really professional.
    Haven’t been doing much PC lately, am missing out.
    I am in Aus, the tropics, where are you?

  86. Sue F, 26 February, 2013

    Thanks, Elizabeth!

    I’m in Sydney at the moment. The closest to the tropics I’ve lived was in Brisbane — I remember trying a sauna shortly after returning from there and being distinctly underwhelmed (“This is just like Brisbane. What’s the big deal?”) — so I expect claying in the tropics might be slightly uncomfortable in summertime unless the airconditioning is going, but I hope you get a chance to get back to your clay again soon. :)

  87. Debi S, 26 February, 2013

    Amazing work Sue!

  88. Lisa B, 08 March, 2013

    Hi ! Total newbie here. I just purchased a labradorite which I suspect is false, googled it and ended up here.
    My question is: why do you make those “faux” gemstones? Is it really less expensive than buying the real thing?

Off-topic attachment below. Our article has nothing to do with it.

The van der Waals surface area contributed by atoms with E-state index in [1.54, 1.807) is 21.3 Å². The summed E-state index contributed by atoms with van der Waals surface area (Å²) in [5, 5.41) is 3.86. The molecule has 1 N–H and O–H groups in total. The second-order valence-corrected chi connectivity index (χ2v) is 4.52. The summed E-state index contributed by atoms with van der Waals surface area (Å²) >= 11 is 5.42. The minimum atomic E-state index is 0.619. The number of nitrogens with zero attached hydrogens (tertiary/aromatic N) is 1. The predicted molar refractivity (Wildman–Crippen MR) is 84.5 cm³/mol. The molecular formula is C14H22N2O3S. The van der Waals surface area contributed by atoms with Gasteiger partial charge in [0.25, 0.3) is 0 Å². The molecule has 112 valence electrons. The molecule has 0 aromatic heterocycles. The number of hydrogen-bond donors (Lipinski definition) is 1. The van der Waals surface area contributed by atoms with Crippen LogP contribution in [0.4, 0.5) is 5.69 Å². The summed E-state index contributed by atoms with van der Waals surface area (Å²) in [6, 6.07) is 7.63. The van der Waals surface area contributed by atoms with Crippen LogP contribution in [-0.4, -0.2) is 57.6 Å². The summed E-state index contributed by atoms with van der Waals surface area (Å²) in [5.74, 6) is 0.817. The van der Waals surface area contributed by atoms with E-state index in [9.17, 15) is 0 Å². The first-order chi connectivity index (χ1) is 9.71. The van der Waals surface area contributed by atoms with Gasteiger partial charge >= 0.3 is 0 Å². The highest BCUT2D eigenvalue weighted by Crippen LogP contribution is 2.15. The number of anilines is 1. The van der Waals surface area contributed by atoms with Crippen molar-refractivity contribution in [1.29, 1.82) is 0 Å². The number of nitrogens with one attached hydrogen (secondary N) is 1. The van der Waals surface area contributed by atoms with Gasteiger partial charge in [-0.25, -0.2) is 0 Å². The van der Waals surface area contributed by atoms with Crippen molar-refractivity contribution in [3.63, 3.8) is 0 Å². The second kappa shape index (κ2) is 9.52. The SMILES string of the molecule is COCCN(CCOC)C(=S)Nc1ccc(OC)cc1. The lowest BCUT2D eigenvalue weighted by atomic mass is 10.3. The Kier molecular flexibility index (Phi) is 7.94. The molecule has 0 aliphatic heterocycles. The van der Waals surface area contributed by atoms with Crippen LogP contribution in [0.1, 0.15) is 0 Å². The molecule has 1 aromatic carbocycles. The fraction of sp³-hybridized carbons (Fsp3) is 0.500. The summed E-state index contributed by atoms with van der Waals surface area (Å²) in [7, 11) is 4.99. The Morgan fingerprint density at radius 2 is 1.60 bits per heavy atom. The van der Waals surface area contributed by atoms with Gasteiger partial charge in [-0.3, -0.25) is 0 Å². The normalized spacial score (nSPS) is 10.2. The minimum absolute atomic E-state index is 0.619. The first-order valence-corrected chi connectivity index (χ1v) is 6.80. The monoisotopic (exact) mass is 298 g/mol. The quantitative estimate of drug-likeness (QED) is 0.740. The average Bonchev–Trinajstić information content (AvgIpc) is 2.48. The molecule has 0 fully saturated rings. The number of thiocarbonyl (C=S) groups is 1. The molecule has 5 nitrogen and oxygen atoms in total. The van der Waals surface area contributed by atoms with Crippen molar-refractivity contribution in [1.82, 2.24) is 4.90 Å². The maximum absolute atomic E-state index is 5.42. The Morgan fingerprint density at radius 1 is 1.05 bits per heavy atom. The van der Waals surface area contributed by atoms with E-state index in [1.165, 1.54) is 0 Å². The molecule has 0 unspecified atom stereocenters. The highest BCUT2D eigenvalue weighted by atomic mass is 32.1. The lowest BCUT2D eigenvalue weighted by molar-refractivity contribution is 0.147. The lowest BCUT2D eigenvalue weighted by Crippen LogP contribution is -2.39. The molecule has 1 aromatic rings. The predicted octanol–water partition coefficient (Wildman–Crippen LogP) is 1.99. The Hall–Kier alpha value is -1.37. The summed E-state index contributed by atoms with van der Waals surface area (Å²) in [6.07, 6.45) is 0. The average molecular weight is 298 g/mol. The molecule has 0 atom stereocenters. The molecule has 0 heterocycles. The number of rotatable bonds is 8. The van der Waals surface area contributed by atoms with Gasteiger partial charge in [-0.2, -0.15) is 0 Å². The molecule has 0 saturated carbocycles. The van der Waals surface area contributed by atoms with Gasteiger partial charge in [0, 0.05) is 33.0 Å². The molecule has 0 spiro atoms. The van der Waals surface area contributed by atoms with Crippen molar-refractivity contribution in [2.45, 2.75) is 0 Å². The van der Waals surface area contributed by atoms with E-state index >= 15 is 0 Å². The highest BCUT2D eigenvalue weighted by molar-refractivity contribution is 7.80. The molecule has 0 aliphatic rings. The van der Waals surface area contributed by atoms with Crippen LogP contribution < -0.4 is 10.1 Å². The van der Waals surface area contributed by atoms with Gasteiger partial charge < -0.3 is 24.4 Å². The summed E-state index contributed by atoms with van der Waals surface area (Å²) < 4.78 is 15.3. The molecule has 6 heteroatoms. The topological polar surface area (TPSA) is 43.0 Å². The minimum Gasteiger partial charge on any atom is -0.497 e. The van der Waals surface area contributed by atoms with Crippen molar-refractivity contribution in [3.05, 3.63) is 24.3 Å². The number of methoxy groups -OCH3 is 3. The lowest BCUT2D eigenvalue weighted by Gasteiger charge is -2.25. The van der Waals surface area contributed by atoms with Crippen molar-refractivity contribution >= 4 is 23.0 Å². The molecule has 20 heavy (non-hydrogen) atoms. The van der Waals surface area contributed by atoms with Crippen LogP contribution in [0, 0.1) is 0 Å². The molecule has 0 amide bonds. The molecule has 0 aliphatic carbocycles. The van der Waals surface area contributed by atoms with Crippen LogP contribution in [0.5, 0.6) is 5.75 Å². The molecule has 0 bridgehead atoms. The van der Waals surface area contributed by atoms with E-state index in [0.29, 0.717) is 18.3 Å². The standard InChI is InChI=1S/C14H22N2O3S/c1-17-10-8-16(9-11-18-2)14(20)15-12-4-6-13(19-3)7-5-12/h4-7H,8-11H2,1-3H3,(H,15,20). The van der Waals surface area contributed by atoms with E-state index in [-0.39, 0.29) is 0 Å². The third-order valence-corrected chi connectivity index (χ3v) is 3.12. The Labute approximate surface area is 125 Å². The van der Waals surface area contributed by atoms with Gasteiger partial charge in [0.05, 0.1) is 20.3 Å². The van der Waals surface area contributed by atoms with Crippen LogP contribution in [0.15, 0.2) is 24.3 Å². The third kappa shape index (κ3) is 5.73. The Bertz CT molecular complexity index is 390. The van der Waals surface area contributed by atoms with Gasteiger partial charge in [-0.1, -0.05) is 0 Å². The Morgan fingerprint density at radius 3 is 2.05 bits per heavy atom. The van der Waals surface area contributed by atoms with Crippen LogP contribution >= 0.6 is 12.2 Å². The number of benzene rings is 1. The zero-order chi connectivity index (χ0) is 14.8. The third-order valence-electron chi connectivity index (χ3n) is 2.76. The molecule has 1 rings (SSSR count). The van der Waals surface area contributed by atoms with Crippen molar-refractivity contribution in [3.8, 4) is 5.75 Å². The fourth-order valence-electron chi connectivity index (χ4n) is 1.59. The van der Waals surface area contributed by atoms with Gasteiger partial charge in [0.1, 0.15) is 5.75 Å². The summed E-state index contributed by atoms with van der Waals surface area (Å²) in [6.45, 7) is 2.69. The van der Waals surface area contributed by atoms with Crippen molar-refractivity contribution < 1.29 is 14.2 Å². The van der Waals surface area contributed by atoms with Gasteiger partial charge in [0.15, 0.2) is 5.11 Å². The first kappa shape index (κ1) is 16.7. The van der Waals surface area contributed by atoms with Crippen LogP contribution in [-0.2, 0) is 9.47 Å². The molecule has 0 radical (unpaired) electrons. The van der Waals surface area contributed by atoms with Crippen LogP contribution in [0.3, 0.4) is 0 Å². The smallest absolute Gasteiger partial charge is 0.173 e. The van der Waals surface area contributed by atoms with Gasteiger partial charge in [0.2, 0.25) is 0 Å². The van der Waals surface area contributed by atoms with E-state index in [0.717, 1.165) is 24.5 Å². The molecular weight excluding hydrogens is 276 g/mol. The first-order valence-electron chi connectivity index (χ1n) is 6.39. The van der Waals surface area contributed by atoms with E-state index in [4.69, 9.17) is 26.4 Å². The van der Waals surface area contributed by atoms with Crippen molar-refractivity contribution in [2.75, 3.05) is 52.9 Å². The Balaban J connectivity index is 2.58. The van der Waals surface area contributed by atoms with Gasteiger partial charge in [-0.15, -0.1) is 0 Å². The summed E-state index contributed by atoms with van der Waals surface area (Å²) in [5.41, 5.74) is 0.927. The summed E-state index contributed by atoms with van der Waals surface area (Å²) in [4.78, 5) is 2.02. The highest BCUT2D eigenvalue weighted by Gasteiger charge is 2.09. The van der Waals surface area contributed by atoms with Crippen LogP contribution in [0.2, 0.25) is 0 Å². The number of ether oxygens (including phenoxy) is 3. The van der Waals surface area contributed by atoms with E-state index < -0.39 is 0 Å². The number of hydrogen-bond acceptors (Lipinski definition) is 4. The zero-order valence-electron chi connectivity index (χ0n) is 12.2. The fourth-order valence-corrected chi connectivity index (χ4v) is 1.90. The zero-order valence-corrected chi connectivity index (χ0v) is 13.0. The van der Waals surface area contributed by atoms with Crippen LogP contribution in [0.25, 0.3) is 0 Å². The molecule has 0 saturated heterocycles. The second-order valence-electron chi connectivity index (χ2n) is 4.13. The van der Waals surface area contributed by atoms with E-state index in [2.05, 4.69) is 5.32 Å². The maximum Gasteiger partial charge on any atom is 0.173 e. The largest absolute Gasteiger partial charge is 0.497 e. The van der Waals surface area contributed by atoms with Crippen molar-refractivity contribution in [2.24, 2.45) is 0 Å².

89. Bertha A., 08 March, 2013

    Hi Lisa,

    First, I want to say that as far as I know Labradorite is not a stone that is synthesized or simulated, i.e. someone tries to use natural elements or compounds to recreate a mineral in a lab environment (as is done for spinel, alexandrite, diamond, sapphire, opal, etc.). It is a member of the feldspar family and similar minerals are mistakenly called Labradorite, or may be misidentified as such. For example, there is a stone people call “Black Labradorite”, which is wrong and is usually another feldspar really named Larvikite. So if it is some kind of natural mineral your piece may mislabeled (innocently or deliberately) rather than “faux”.

    But if it appears to really be some man-made/man-altered material like glass or clay, then shame on the person who did not tell you it is faux. I certainly can’t speak for every crafter/artist but I would say most of us do this because we admire and respect natural beauty. It can be something of a challenge to try to recreate the colors and patterns found in nature.